Special Tribute to Rafael Kubelík, Part 1: The war years and exile
Monday night’s opening of the 69th edition of the Prague Spring International Music Festival will be in honour of the 100th anniversary of the birth of one of most important figures in 20th century Czech music, conductor Rafael Kubelík. In this special programme, his son Martin discusses Kubelík's remarkable life and career.
The son of the famous violinist Jan Kubelík, Rafael Kubelík had a long association with the Prague Spring. As well as being one of its founders, he helmed its first ever concert in 1946 – and returned after over four decades in exile to conduct the opening night in 1990, the first after the fall of communism.
In connection with Monday’s tribute, I spoke to the conductor’s son Martin Kubelík. In the first half of a two-part interview, we began by discussing his father’s war years. Rafael Kubelík had headed the Brno Opera, but when the Nazis shut it down he moved to Prague and the Czech Philharmonic.
“He was not a resistance fighter. His fight was through music: refusing to conduct Wagner during the war, refusing to conduct – although he was musical conductor of the Czech Philharmonic at the time – on Hitler’s birthday and whatever other special events there were.
“Before that, when he was director of the Brno Opera, it was partially his attitude [that led to its closure]… when in the last act of Dalibor, when they are freeing Dalibor, he has the peasants wave a Czech flag in front of the Nazi audience. This of course did not help.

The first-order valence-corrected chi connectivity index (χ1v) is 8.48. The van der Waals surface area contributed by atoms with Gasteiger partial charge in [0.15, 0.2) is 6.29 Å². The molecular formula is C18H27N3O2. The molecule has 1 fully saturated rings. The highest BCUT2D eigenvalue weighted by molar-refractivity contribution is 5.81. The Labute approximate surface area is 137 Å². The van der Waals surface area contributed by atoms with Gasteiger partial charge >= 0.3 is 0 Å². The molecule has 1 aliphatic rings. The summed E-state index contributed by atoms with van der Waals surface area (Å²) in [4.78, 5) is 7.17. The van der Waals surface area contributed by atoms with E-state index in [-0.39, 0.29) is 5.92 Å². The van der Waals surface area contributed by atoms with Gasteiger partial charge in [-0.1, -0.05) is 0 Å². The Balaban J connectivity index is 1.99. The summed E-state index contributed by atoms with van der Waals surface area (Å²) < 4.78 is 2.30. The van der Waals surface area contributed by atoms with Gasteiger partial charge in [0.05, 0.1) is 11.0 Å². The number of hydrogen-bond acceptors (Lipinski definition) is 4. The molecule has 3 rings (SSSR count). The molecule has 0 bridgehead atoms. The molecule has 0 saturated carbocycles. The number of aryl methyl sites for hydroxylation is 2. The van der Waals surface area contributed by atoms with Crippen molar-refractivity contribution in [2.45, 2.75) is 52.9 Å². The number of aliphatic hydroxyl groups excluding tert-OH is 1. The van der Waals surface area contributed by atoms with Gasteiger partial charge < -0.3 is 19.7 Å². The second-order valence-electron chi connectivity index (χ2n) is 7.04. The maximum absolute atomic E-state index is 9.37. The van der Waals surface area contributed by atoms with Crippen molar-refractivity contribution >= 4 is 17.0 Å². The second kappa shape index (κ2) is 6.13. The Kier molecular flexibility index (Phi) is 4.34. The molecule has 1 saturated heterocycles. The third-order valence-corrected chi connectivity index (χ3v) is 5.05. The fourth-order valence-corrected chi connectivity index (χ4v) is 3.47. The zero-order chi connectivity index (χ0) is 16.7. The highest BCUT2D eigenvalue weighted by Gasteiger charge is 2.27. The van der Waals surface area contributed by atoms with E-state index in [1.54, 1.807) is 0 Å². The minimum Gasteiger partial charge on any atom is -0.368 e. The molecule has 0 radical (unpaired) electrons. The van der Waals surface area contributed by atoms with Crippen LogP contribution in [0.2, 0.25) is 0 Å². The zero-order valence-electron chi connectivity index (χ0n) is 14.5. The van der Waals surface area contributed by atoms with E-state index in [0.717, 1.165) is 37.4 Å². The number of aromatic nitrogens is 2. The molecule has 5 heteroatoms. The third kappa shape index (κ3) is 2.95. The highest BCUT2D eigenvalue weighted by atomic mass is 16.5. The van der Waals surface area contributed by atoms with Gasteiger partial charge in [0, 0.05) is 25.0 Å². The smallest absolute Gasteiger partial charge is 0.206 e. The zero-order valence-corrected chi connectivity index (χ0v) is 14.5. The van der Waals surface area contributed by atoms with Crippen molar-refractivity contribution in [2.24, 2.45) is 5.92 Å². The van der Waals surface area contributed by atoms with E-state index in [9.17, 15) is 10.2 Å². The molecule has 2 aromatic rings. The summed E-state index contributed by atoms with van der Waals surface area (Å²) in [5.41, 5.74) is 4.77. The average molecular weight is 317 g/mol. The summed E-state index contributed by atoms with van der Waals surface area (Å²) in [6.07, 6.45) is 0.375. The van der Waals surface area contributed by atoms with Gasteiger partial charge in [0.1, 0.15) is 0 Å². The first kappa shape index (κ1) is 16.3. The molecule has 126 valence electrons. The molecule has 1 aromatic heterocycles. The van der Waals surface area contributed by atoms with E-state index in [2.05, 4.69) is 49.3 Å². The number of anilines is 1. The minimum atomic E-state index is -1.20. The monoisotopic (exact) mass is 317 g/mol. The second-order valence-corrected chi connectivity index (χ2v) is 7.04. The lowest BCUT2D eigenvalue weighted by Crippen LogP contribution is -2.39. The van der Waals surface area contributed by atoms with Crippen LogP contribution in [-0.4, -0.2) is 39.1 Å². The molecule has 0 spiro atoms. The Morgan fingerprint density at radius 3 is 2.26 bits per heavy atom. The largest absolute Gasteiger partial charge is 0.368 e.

“Then when he was musical director of the Czech Philharmonic in Prague he refused all these events. And he refused to speak German. He was fluent in German. It was one of the three languages he grew up in: Czech, Hungarian and German.
“But through the whole war he refused to speak German to anybody, even German officials. He just didn’t speak German to them.
“He refused to conduct until they said, now you have to come, and the SS will be there, or the Gestapo or whoever. And they gave him strict instructions as to how he was to salute and when he was to salute.
“But he locked himself into the toilet and refused to go on stage until all the heiling and all that business was over. He got away with it, until the next morning.
“I am told that at 5 AM the Gestapo came for him but of course he was long gone. His friend Vašata hid him until the hullaballoo died down, in the countryside.”
Could you tell us what role he played in particular in the foundation of the Prague Spring?
“I must pass in detail on this question. I know he was one of the co-founders. As far as I understand it, the idea of doing some sort of a musical festival in Prague was here already in the 19th century.
“He was then the spiritus rector, so to speak, immediately after the war. He was in a position as musical director of the Czech Philharmonic… together with his friend Francis Schwarzenberg, who was a historian and was later a professor in Chicago, with whom he had been great friends during the war, together they hammered this piece of paper onto the door of the Rudolfinum saying, property of the Czech Philharmonic.